Scientists at the University of California, Berkeley used the childhood fascination of nowadays adults to test a new theory about how the human brain forms memories. It has already been proven that our mind selects special clusters of neurons to memorize specific images. When tested, these small areas show a pronounced activity - and this property, as it turned out, persists for decades.
The problem is formulated simply - if the brain allocates part of its resources for processing targeted information, we must study this mechanism. But there are problems with implementation, because we have no idea which part of the brain needs to be studied. Ideally, you need to take a young, growing brain, in which all the changes are clearly visible, and then teach it on a specific example and track all the changes. It is necessary to repeat the same with several dozen individuals in order to minimize the influence of personal characteristics.
A practical solution to the problem was suggested by graduate student Jesse Gomez, who recalled that as a child he was fond of playing Pokemon. Then there were no smartphones, everyone played on simple Game Boy, saw the same pictures of characters in the same resolution. That is, the current adults twenty years ago already took part in the necessary experiment, and voluntarily and with enthusiasm.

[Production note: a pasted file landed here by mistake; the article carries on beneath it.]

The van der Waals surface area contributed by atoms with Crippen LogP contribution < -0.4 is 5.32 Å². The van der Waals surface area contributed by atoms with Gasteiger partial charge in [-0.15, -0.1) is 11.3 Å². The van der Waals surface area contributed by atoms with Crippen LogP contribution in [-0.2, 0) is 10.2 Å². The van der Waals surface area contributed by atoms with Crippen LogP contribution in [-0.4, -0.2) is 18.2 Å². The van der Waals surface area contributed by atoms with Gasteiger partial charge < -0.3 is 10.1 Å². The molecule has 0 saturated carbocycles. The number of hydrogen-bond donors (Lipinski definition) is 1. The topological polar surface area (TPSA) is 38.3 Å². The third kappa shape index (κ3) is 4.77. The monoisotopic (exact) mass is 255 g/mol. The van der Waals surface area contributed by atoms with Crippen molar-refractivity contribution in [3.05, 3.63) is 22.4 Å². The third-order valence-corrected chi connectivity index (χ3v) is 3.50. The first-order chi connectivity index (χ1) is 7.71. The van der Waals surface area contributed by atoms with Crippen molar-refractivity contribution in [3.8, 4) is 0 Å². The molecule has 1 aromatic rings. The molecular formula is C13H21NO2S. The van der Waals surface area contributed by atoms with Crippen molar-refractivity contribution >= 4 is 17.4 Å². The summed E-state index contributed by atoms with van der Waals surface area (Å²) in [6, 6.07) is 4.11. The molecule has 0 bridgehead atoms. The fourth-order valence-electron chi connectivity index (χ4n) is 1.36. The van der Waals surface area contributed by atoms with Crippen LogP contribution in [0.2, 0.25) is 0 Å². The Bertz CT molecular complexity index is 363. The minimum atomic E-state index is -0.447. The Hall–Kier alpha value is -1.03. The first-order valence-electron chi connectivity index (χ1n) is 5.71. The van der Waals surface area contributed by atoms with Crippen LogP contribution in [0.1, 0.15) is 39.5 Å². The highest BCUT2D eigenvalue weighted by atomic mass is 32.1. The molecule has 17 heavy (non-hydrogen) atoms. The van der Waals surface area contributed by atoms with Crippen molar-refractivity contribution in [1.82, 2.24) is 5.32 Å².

Gomez gathered a group of volunteers, which in equal parts included Pokémon experts, people completely unfamiliar with the question, and those who knew or heard about them. Then they were put on measuring equipment and started asking questions related to Pokémon. It quickly became clear that old gamers have an active zone, the so-called occipital-temporal groove, where, despite the years, knowledge about Pokémon is stored. In other subjects, this area of the brain did not show any activity.
The experiment confirmed the hypothesis and posed new challenges for scientists - if we know where visual memories are stored in the brain, then what can we do with this information?